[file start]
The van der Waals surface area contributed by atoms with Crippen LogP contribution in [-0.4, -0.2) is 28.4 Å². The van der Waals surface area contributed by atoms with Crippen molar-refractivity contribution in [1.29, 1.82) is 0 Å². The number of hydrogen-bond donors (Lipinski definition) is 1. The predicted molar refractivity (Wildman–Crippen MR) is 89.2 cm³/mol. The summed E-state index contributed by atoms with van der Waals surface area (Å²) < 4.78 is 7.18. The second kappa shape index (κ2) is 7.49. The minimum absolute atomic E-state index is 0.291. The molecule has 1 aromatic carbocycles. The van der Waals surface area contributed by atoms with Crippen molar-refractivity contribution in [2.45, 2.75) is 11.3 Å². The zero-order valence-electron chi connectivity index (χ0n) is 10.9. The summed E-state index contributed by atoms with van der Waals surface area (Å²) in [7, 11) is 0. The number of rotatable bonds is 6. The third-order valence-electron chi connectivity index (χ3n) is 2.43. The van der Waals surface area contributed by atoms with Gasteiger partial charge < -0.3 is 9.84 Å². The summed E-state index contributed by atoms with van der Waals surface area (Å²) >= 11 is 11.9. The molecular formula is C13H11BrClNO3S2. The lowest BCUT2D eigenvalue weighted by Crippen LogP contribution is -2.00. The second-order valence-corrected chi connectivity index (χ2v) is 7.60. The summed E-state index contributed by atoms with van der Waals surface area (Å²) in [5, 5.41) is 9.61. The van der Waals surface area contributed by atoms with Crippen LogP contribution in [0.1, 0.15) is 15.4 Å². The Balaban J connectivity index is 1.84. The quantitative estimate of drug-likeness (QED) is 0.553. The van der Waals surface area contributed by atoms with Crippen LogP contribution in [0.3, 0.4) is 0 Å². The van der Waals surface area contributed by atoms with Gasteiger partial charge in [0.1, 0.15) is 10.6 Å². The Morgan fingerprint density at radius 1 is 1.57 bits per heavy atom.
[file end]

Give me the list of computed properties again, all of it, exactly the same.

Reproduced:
The van der Waals surface area contributed by atoms with Crippen LogP contribution in [-0.4, -0.2) is 28.4 Å². The van der Waals surface area contributed by atoms with Crippen molar-refractivity contribution in [1.29, 1.82) is 0 Å². The number of hydrogen-bond donors (Lipinski definition) is 1. The predicted molar refractivity (Wildman–Crippen MR) is 89.2 cm³/mol. The summed E-state index contributed by atoms with van der Waals surface area (Å²) < 4.78 is 7.18. The second kappa shape index (κ2) is 7.49. The minimum absolute atomic E-state index is 0.291. The molecule has 1 aromatic carbocycles. The van der Waals surface area contributed by atoms with Crippen molar-refractivity contribution in [2.45, 2.75) is 11.3 Å². The zero-order valence-electron chi connectivity index (χ0n) is 10.9. The summed E-state index contributed by atoms with van der Waals surface area (Å²) in [7, 11) is 0. The number of rotatable bonds is 6. The third-order valence-electron chi connectivity index (χ3n) is 2.43. The van der Waals surface area contributed by atoms with Gasteiger partial charge < -0.3 is 9.84 Å². The summed E-state index contributed by atoms with van der Waals surface area (Å²) >= 11 is 11.9. The molecular formula is C13H11BrClNO3S2. The lowest BCUT2D eigenvalue weighted by Crippen LogP contribution is -2.00. The second-order valence-corrected chi connectivity index (χ2v) is 7.60. The summed E-state index contributed by atoms with van der Waals surface area (Å²) in [5, 5.41) is 9.61. The van der Waals surface area contributed by atoms with Crippen LogP contribution in [0.1, 0.15) is 15.4 Å². The Balaban J connectivity index is 1.84. The quantitative estimate of drug-likeness (QED) is 0.553. The van der Waals surface area contributed by atoms with Crippen LogP contribution in [0.3, 0.4) is 0 Å². The van der Waals surface area contributed by atoms with Gasteiger partial charge in [0.1, 0.15) is 10.6 Å². The Morgan fingerprint density at radius 1 is 1.57 bits per heavy atom.